Screenshot courtesy of NPR | People of color who have a doctor who looks like them report more satisfaction with their health care. Here, Abel Woldu and Dr. Kelsey Angell participate in the University of Minnesota's white coat ceremony in 2022. Half of that incoming class of doctors-in-training are people of color. Anthony Souffle/Star Tribune via Getty Images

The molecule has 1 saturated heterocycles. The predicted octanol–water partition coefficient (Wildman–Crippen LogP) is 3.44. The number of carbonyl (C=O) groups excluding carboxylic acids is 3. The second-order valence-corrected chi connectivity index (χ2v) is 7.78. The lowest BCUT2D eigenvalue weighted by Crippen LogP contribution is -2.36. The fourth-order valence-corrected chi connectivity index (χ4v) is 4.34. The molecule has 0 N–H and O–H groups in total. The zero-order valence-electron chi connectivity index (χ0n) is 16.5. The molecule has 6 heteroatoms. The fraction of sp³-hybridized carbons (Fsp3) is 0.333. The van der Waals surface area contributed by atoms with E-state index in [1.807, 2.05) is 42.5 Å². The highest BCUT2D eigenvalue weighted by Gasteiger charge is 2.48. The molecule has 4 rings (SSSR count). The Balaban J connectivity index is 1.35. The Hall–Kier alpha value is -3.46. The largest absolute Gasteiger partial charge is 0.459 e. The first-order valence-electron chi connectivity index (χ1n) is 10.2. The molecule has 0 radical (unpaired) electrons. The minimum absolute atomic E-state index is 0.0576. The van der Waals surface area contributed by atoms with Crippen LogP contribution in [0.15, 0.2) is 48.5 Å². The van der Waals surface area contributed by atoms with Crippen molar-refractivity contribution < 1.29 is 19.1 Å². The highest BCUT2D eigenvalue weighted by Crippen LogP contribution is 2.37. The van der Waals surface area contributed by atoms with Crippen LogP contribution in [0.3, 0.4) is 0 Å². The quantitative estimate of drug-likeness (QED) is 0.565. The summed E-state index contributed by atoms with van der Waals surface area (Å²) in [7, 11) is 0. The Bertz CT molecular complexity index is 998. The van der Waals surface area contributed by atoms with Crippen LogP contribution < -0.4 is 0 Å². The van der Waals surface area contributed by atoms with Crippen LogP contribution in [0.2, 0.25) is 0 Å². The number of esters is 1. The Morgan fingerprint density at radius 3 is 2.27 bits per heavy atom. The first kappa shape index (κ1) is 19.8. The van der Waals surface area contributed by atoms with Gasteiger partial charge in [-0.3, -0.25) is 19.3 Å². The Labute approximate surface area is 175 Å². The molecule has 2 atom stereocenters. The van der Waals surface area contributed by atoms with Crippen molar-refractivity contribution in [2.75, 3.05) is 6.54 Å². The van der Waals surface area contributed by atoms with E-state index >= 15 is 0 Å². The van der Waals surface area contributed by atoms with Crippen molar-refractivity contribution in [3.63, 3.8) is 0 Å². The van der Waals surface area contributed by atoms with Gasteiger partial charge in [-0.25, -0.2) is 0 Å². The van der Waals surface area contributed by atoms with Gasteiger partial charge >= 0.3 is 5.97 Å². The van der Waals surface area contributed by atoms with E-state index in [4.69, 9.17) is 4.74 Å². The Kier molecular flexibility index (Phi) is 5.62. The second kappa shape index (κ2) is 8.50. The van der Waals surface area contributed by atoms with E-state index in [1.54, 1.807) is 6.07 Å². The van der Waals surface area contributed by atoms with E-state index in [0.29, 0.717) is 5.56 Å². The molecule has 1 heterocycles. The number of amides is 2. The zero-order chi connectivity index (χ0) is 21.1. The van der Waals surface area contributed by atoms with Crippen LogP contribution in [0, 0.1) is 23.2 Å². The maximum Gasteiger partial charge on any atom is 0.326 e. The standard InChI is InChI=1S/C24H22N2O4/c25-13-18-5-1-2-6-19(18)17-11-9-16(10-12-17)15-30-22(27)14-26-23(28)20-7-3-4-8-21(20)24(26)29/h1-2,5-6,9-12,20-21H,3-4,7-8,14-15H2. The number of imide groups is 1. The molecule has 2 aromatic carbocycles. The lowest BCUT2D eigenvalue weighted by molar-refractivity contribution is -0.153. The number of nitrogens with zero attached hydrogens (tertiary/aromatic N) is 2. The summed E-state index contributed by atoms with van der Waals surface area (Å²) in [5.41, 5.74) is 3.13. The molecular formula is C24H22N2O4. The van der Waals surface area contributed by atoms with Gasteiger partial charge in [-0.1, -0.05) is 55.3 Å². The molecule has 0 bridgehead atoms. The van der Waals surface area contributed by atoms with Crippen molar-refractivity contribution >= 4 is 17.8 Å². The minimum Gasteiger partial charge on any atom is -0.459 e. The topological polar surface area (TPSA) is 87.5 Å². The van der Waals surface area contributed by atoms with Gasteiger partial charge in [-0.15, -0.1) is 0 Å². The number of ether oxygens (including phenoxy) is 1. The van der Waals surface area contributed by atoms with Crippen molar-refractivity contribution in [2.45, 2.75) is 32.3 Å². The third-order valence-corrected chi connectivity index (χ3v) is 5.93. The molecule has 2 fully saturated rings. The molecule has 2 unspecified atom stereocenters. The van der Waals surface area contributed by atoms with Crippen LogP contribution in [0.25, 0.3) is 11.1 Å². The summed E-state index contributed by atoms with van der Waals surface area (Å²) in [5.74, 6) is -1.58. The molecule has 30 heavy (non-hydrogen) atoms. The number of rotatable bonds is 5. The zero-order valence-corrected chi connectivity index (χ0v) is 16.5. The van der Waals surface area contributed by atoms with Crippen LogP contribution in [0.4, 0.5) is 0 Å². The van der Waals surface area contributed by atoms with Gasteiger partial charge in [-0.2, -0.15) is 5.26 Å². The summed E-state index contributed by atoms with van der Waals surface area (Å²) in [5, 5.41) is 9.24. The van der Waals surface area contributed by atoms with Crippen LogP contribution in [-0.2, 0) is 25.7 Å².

Black Americans expect to face racism in the doctor’s office, survey finds

For many people of color in this country, a visit to the doctor means being extra careful about their appearance in the hope to be treated fairly during the appointment.

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